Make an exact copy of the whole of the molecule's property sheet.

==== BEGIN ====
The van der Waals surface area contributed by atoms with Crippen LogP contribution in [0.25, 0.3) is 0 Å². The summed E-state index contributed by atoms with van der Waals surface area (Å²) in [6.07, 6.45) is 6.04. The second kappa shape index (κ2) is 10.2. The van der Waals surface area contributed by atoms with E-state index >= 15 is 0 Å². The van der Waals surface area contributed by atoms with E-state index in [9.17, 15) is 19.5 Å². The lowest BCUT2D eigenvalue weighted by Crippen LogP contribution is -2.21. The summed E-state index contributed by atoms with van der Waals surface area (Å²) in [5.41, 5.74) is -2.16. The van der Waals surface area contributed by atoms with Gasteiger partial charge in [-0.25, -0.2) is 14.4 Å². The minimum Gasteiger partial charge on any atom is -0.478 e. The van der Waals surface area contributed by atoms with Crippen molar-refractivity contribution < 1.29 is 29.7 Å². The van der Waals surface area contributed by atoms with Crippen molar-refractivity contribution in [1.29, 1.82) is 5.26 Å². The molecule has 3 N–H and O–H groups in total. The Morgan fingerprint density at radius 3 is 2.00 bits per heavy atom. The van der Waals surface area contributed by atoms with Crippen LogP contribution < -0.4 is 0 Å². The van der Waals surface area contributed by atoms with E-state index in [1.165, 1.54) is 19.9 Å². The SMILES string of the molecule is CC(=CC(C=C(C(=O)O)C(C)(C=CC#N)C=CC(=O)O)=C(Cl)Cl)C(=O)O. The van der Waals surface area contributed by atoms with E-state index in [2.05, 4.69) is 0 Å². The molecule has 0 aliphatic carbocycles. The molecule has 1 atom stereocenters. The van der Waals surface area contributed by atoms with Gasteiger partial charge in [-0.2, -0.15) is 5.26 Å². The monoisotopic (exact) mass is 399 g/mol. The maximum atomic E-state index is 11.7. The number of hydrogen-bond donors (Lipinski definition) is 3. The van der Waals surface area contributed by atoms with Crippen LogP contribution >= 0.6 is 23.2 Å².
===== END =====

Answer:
The van der Waals surface area contributed by atoms with Crippen LogP contribution in [0.25, 0.3) is 0 Å². The summed E-state index contributed by atoms with van der Waals surface area (Å²) in [6.07, 6.45) is 6.04. The second kappa shape index (κ2) is 10.2. The van der Waals surface area contributed by atoms with E-state index >= 15 is 0 Å². The van der Waals surface area contributed by atoms with E-state index in [9.17, 15) is 19.5 Å². The lowest BCUT2D eigenvalue weighted by Crippen LogP contribution is -2.21. The summed E-state index contributed by atoms with van der Waals surface area (Å²) in [5.41, 5.74) is -2.16. The van der Waals surface area contributed by atoms with Gasteiger partial charge in [-0.25, -0.2) is 14.4 Å². The minimum Gasteiger partial charge on any atom is -0.478 e. The van der Waals surface area contributed by atoms with Crippen molar-refractivity contribution < 1.29 is 29.7 Å². The van der Waals surface area contributed by atoms with Crippen molar-refractivity contribution in [1.29, 1.82) is 5.26 Å². The molecule has 3 N–H and O–H groups in total. The Morgan fingerprint density at radius 3 is 2.00 bits per heavy atom. The van der Waals surface area contributed by atoms with Crippen LogP contribution < -0.4 is 0 Å². The van der Waals surface area contributed by atoms with E-state index in [1.165, 1.54) is 19.9 Å². The SMILES string of the molecule is CC(=CC(C=C(C(=O)O)C(C)(C=CC#N)C=CC(=O)O)=C(Cl)Cl)C(=O)O. The van der Waals surface area contributed by atoms with E-state index in [2.05, 4.69) is 0 Å². The molecule has 0 aliphatic carbocycles. The molecule has 1 atom stereocenters. The van der Waals surface area contributed by atoms with Gasteiger partial charge in [-0.2, -0.15) is 5.26 Å². The monoisotopic (exact) mass is 399 g/mol. The maximum atomic E-state index is 11.7. The number of hydrogen-bond donors (Lipinski definition) is 3. The van der Waals surface area contributed by atoms with Crippen LogP contribution >= 0.6 is 23.2 Å².